Following my course, I had renewed confidence in stressful situations. The challenges of wilderness medicine taught me to think methodically about every problem I approach, whether in the woods or out. As the co-president of my school’s Outing Club, I get to expose others to the great outdoors. I have the opportunity to pass on numerous NOLS lessons: wilderness medicine, risk management, Leave No Trace, and more.
Wilderness medicine is composed of unforgiving working environments, extremely limited equipment, and a seemingly symbiotic connection between the patient and the rescuer. Deeply reinforcing my passion for the outdoors, wilderness medicine gave me renewed confidence to care for myself and others, and it drove me to embrace nature with my whole self.
Nature is one of the most stunning but also one of the most unforgiving work environments; in turn, it is both an astounding privilege and honor as well as an immense responsibility to protect others within it. With NOLS, I earned both that privilege and responsibility.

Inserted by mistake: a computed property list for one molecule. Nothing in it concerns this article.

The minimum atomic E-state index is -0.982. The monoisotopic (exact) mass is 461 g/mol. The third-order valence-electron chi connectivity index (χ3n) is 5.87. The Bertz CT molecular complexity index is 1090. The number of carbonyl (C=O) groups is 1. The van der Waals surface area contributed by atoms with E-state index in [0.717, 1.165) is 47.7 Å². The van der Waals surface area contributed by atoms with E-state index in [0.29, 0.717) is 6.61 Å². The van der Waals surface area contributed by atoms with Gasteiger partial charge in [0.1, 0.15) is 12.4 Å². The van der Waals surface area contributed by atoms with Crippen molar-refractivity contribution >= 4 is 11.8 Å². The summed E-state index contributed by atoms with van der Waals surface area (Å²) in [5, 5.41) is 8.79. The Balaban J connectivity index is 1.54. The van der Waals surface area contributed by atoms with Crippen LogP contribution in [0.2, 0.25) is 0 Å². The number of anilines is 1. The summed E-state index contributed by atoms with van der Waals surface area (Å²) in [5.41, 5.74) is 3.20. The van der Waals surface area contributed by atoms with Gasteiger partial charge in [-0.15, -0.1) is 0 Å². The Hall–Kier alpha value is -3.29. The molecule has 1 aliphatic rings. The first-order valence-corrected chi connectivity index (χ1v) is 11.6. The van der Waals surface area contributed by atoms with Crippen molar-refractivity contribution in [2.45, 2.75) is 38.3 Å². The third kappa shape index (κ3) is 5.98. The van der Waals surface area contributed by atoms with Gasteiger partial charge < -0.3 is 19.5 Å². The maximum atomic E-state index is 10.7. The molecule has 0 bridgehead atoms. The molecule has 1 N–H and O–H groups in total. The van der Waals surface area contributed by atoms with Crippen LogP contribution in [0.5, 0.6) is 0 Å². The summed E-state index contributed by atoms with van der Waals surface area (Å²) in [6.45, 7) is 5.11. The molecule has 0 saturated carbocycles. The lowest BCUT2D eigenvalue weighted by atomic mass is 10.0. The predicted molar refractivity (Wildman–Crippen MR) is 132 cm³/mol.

Do you also want to expand your opportunities in and appreciation for the outdoors? Check out our Wilderness Medicine education options!
- Wilderness First Responder
- First Aid
- Wilderness Medicine
- Student Stories
- Wilderness Medicine Stories
Jack Johnson is a current student at the Hotchkiss School in Lakeville, CT. He is a Wilderness First Responder, Emergency Medical Technician, and the President of the Hotchkiss Outing Club. He enjoys hiking, backpacking, and running; his interests include medicine, crisis management, and the outdoors. Jack is a graduate of the 2017 21-day Rocky Mountain backpacking course as of the 2018 Boulder, CO WFR course.